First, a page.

In the age of the Internet, networking has moved to a whole new level. People network socially through sites like Facebook and professionally through sites like LinkedIn.

The kind of self-promotional networking required to make connections for work and advance one's career isn’t always the most pleasant experience for many people. A study has found that it can actually leave people feeling downright “icky” about themselves, and make them reluctant to pursue professional contacts.

Researchers from the University of Toronto, Northwestern and Harvard teamed up to see what sorts of effects networking had on people. They asked people to relive past networking experiences or to engage in new ones.

The professional networkers ended up feeling much dirtier than the social networkers.

In one study, participants were asked to recall a time when they’d either networked purely for professional gain or simply to develop a meaningful relationship with someone in their industry. Then they were asked to fill in the blanks in words like W _ _ H, S H _ _ E R, and S _ _ P, each with multiple possibilities.

Interestingly, the people in the first group who recalled their efforts to promote themselves through networking were much more likely to come up with words like “wash,” “shower,”, and “soap,” than the people in the second group who simply recalled positive work relationships. Which suggests that networking simply for professional gain can actually leave a person feeling dirty.

In another part of the experiment, participants were asked to get out there and actually network through Facebook or LinkedIn. One group was told to think of someone they’d like to know better socially (through Facebook). Those in another to use LinkedIn to find and contact someone they’d like to know better for professional reasons.

When they were later polled as to how the experiences made them feel, the results were similar to the earlier ones: The professional networkers ended up feeling much dirtier than the social networkers.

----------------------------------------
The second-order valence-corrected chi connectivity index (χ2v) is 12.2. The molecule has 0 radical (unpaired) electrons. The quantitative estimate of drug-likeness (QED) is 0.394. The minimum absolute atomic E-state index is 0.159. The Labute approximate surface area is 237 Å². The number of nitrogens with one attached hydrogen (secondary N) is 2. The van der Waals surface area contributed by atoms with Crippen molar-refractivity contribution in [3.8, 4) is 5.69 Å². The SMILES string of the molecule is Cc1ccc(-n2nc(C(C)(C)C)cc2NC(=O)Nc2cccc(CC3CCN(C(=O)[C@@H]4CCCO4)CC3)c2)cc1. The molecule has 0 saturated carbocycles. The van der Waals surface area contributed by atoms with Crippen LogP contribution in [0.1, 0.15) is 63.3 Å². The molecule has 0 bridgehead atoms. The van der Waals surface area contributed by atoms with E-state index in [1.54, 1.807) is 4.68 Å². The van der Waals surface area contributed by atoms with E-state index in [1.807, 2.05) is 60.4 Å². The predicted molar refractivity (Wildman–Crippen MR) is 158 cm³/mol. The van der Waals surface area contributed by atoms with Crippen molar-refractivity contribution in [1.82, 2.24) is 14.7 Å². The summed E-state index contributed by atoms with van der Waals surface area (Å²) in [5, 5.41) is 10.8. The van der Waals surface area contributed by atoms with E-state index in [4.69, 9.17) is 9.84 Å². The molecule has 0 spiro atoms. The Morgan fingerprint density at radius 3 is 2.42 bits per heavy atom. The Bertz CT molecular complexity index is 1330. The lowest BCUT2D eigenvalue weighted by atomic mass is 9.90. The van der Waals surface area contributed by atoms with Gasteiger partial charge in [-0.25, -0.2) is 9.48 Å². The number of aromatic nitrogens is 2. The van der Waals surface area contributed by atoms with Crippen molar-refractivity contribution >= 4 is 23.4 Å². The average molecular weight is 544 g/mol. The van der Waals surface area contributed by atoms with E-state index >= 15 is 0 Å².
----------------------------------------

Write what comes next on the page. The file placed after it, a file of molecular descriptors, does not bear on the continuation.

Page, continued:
Why does networking for work feel so burdensome? A third study found that people who are higher up professionally don’t have the same negative associations with work-related networking, compared to people lower on the ladder.

Researcher Tiziana Casciaro, an associate professor of organizational behaviour and human resource management at the University of Toronto's Rotman School of Management, believes it may be because there’s something that feels a little selfish about networking professionally when you’re new to it.

In professional settings, “people feel that they cannot justify their actions to themselves, and the lack of justification comes from the difficulty people have in framing some forms of networking as motivated by a concern for other people versus a selfish concern,” she said in a news release.

In other words: Networking seems a little dirty because it feels like we’re out only to better ourselves, rather than offering something to those around us. People higher up in the hierarchy may dislike it less because they believe they have something to offer and that networking is really about forming lasting connections in one’s field — and it benefits many more than just oneself.

The authors suggest that even job hunters seeking their first position think of networking as a two-way street, rather than simply a method to get what they want. For example, if you’re trying to gather new clients, don’t feel like you’re simply out to get their business — remember that you’re, in fact, offering a valuable service or product to them, too. And always keep your own value in mind, says Cascario: “Don't underestimate what you can give.”

The study has been published as a working paper on the Social Science Research Network and is to be published in Administrative Science Quarterly.